Tetris vs. Trauma: Fight!!

The online journal PLoS One recently posted a study examining the effect of videogame play on traumatic memories. The authors were looking for a "cognitive vaccine" against post-traumatic stress; they argued that traumatic memories are sensory, visual-spatial images and that playing a videogame might disrupt the consolidation of those memories and therefore reduce flashbacks. Participants watched a traumatic film of real injuries and death. Following a 30-minute break, they either played Tetris for 10 minutes or were placed in a "no activity" group. For those of you who did not develop a finger-crippling Tetris addiction 15 years ago, it's a puzzle game in which rapidly-falling shapes have to be rotated to fit together. Those who played the game after watching the film experienced a significant reduction in flashbacks over the following week, but their memory of the film remained intact.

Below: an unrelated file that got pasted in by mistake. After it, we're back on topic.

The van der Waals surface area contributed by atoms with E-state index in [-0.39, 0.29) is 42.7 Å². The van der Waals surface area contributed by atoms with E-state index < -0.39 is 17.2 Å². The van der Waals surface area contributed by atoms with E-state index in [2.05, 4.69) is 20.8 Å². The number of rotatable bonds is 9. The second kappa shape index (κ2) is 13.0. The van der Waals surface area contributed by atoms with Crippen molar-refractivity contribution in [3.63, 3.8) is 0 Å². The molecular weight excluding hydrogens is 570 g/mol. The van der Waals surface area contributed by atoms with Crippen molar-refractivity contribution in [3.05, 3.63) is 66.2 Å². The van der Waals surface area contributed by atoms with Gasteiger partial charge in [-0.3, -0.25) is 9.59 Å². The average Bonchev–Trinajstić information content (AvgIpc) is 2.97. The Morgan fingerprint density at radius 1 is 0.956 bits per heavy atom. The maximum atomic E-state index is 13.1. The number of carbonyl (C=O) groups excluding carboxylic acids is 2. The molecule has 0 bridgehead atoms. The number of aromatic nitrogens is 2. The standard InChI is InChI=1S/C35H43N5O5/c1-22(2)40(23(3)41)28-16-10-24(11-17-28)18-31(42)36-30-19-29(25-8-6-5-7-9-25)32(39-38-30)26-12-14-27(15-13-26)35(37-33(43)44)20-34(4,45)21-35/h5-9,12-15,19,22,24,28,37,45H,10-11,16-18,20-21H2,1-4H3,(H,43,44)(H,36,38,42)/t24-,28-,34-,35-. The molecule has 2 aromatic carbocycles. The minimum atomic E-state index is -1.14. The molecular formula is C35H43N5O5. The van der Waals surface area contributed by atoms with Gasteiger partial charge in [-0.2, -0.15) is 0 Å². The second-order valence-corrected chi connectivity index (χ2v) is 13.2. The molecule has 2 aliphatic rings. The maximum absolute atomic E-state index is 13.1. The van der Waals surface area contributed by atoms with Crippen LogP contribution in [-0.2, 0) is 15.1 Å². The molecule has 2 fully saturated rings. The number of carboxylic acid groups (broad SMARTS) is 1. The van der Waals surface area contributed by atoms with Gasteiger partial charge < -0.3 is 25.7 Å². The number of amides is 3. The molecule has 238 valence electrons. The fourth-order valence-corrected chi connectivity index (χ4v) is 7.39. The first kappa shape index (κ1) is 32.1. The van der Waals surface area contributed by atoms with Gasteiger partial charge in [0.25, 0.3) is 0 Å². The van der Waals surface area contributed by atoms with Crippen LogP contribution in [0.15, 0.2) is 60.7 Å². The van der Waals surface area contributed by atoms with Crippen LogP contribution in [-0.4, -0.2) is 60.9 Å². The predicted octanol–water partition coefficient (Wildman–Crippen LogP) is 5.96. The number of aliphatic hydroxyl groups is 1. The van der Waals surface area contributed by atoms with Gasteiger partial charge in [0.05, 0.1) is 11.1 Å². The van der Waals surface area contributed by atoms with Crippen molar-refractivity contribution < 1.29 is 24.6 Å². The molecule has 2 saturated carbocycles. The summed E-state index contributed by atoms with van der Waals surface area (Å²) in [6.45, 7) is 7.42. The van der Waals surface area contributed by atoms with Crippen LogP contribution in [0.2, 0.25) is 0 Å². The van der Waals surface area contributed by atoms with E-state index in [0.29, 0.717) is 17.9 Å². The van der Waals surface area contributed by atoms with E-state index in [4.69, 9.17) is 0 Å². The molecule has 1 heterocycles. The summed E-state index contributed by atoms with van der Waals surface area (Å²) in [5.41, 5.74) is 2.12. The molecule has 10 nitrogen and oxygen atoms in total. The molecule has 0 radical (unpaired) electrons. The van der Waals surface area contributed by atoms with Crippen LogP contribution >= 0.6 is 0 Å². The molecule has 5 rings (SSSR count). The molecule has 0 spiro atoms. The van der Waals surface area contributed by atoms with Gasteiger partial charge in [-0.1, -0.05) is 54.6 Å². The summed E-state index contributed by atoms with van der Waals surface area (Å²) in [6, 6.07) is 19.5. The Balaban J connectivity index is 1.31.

The researchers hypothesized that playing Tetris immediately following trauma might reduce the occurrence of intrusive memories by competing for visuospatial resources; this is one theory that has been proposed to explain the effectiveness of Eye Movement Desensitization and Reprocessing (EMDR) in treating Post Traumatic Stress Disorder (PTSD). Further research is needed, and the use of the game to "vaccinate" trauma survivors should be tested. It may be valuable to compare the effects of other games as well. Tetris may be convenient because it can be installed on mobile devices, but it is possible that its impact may be reduced if played on a smaller screen. Although the researchers examined the video game as a preventative measure, if it works on the same principles as EMDR, it may be worth investigating its effectiveness as a treatment for the disorder.

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